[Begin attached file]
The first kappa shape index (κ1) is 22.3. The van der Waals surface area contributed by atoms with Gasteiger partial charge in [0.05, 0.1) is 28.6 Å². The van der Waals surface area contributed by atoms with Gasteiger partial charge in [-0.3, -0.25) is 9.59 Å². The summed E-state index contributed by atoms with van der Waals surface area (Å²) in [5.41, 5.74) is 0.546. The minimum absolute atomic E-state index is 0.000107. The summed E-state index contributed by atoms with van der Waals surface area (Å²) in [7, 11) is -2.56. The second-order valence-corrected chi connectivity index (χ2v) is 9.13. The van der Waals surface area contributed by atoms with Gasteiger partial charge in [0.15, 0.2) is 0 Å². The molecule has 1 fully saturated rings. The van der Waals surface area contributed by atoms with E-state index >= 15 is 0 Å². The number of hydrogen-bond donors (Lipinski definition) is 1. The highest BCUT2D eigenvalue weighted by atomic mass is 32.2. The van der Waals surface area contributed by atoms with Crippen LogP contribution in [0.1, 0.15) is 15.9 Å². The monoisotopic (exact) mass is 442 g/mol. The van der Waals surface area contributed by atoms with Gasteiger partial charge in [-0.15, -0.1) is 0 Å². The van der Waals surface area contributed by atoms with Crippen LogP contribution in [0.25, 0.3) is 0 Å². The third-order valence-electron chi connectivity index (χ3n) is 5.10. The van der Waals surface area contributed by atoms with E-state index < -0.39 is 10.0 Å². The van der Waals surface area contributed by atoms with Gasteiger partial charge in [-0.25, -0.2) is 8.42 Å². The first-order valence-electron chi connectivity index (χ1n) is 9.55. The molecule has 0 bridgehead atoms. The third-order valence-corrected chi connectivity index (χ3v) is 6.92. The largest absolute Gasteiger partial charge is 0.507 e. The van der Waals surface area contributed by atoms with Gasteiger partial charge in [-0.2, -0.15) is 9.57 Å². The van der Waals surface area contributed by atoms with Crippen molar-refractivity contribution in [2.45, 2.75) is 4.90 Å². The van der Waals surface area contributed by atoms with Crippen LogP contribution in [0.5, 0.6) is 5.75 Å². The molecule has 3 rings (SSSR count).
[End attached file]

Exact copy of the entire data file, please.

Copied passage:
The first kappa shape index (κ1) is 22.3. The van der Waals surface area contributed by atoms with Gasteiger partial charge in [0.05, 0.1) is 28.6 Å². The van der Waals surface area contributed by atoms with Gasteiger partial charge in [-0.3, -0.25) is 9.59 Å². The summed E-state index contributed by atoms with van der Waals surface area (Å²) in [5.41, 5.74) is 0.546. The minimum absolute atomic E-state index is 0.000107. The summed E-state index contributed by atoms with van der Waals surface area (Å²) in [7, 11) is -2.56. The second-order valence-corrected chi connectivity index (χ2v) is 9.13. The van der Waals surface area contributed by atoms with Gasteiger partial charge in [0.15, 0.2) is 0 Å². The molecule has 1 fully saturated rings. The van der Waals surface area contributed by atoms with E-state index >= 15 is 0 Å². The number of hydrogen-bond donors (Lipinski definition) is 1. The highest BCUT2D eigenvalue weighted by atomic mass is 32.2. The van der Waals surface area contributed by atoms with Crippen LogP contribution in [0.1, 0.15) is 15.9 Å². The monoisotopic (exact) mass is 442 g/mol. The van der Waals surface area contributed by atoms with Gasteiger partial charge in [-0.15, -0.1) is 0 Å². The van der Waals surface area contributed by atoms with Crippen LogP contribution in [0.25, 0.3) is 0 Å². The third-order valence-electron chi connectivity index (χ3n) is 5.10. The van der Waals surface area contributed by atoms with E-state index < -0.39 is 10.0 Å². The van der Waals surface area contributed by atoms with Gasteiger partial charge in [-0.25, -0.2) is 8.42 Å². The first-order valence-electron chi connectivity index (χ1n) is 9.55. The molecule has 0 bridgehead atoms. The third-order valence-corrected chi connectivity index (χ3v) is 6.92. The largest absolute Gasteiger partial charge is 0.507 e. The van der Waals surface area contributed by atoms with Gasteiger partial charge in [-0.2, -0.15) is 9.57 Å². The van der Waals surface area contributed by atoms with Crippen molar-refractivity contribution in [2.45, 2.75) is 4.90 Å². The van der Waals surface area contributed by atoms with Crippen LogP contribution in [0.5, 0.6) is 5.75 Å². The molecule has 3 rings (SSSR count).